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Hospitable. fa50 The “hospitality” here spoken of, is toward strangers, and this was very common among the ancients; for it would have been reckoned disgraceful for respectable persons, and especially for those who were well known, to lodge in taverns. In the present day, the state of matters is different; but this virtue is and always will be highly necessary in a bishop, for many reasons. Besides, during the cruel persecution of the godly, many persons must have been constrained frequently to change their habitation; and therefore it was necessary that the houses of bishops should be a retreat for the exiles. In those times hard necessity compelled the churches to afford mutual aid, so that they gave lodgings to one another. Now, if the bishops had not pointed out the path to others in this department of duty, the greater part, following their example, would have neglected the exercise of humanity, and thus the poor fugitives would have been greatly discouraged. fa51

Able to teach. In the epistle to Titus, doctrine is expressly mentioned; here he only speaks briefly about skill in communicating instruction. It is not enough to have profound learning, if it be not accompanied by talent for teaching. There are many who, either because their utterance is defective, or because they have not good mental abilities, or because they do not employ that familiar language which is adapted to the common people, keep within their own minds the knowledge which they possess. Such persons, as the phrase is, ought to Sing to themselves and to the muses. fa52 They who have the charge of governing the people, ought to be qualified for teaching. And here he does not demand volubility of tongue, for we see many persons whose fluent talk is not fitted for edification; but he rather commends wisdom in applying the word of God judiciously to the advantage of the people.

It is worth while to consider how the Papists hold that the injunctions which the apostle gives do not at all belong to them. I shall not enter into a minute explanation of all the details; but on this one point what sort of diligence do they observe? And, indeed, that gift would be superfluous; for they banish from themselves the ministry of teaching as low and groveling, although this belonged especially to a bishop. But everybody knows how far it is from observing Paul’s rule, to assume the title of bishop, and boast proudly of enacting a character without speaking, provided only that they make their appearance in a theatrical dress. As if a horned mitre, a ring richly set in jewels, or a silver cross, and other trifles, accompanied by idle display, constituted the spiritual government of a church, which can no more be separated from doctrine than any one of us can be separated from his own soul.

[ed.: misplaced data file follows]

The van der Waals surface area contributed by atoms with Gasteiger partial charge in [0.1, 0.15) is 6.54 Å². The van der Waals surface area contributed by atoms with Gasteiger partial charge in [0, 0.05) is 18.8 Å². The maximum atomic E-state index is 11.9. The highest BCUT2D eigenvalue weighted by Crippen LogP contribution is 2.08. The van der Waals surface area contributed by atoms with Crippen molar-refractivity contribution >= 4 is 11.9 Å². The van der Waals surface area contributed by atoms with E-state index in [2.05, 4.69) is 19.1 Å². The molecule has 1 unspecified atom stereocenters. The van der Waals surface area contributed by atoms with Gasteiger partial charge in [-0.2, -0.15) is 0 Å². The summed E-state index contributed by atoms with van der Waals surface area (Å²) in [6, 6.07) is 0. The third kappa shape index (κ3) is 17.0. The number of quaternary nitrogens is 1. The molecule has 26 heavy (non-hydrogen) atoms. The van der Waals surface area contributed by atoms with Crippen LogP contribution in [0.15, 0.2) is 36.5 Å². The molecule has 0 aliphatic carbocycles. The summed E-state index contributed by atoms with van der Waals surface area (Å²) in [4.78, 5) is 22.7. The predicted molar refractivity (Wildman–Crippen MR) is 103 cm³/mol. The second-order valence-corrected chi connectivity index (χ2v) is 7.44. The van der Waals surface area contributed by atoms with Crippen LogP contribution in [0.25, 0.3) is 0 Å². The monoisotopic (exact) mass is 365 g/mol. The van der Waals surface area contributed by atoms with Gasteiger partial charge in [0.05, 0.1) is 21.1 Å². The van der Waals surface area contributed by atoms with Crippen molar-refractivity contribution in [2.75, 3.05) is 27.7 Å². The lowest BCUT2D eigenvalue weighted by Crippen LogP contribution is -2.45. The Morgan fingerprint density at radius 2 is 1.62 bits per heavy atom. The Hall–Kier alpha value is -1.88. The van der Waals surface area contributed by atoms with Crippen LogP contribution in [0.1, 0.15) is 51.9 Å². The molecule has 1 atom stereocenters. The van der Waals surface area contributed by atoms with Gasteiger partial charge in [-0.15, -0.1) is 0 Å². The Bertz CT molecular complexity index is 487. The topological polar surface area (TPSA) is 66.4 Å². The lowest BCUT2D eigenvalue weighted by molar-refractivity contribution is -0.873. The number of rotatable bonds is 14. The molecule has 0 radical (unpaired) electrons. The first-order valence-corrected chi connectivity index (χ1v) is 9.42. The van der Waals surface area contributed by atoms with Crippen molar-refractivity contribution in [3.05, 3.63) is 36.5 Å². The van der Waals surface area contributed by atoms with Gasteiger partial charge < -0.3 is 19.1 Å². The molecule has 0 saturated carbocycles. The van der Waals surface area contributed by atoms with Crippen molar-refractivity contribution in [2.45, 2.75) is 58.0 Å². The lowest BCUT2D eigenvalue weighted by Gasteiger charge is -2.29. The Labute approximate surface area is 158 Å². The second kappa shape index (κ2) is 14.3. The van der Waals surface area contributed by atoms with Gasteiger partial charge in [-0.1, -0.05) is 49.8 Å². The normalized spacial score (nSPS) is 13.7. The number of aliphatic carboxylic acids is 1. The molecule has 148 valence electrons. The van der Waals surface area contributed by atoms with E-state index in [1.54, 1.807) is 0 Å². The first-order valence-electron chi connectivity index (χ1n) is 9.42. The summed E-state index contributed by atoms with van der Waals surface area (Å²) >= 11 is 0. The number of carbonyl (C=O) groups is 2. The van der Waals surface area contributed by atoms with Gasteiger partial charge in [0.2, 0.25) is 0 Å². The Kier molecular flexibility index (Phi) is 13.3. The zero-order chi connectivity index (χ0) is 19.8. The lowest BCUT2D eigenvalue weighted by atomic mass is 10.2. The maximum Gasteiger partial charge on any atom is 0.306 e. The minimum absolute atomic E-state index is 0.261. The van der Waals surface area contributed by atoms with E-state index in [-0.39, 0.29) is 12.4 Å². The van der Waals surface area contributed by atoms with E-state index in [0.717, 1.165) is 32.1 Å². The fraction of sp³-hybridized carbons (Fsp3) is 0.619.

3. Not addicted to wine. By the word pa>roinon, fa53 which is here used, the Greeks denote not merely drunkenness, but any intemperance in guzzling wine. And, indeed, to drink wine excessively is not only very unbecoming in a pastor, but commonly draws along with it many things still worse; such as quarrels, foolish attitudes, unchaste conduct, and other things which it is not necessary to describe. But the contrast which is added shortly afterwards, shews that Paul goes farther than this.

Not a striker, not wickedly desirous of gain. fa54 As he contrasts with “a striker” one who is not quarrelsome, and with him who is covetous of dishonest gain (ajfila>rguron) one who is not covetous, so with tw~| paroi>nw|, him who is addicted to wine, he contrasts one who is gentle or kind. The true interpretation is that which is given by Chrysostom, that men of a drunken and fierce disposition ought to be excluded from the office of a bishop. As to the opinion given by Chrysostom, that “a striker” means one who wounds with the tongue, (that is, who is guilty of slander or of outrageous reproaches,) I do not admit it. Nor am I moved by his argument, that it will be no great matter, if the bishop do not strike with the hand; for I think that here he reproves generally that fierceness which is often found in the military profession, and which is utterly unbecoming in time servants of Christ. It is well known to what ridicule they expose themselves, who are more ready to strike a blow with the fist, and — we might even say — to draw the sword, than to settle the disputes of others by their own sedate behavior. Strikers is therefore the term which he applies to those who deal much in threatenings, and are of a warlike temperament.

All covetous persons are wickedly desirous of gain; for, wherever covetousness is, there will also be that baseness of which the apostle speaks. “He who wishes to become rich wishes also to become rich soon.” fa55 The consequence is, that all covetous persons, even though this is not openly manifest, apply their minds to dishonest and unlawful gains. Accordingly, he contrasts with this vice the contempt of money; as there is no other remedy by which it can be corrected. He who will not patiently and mildly endure poverty will never escape the disease of means and sordid covetousness.

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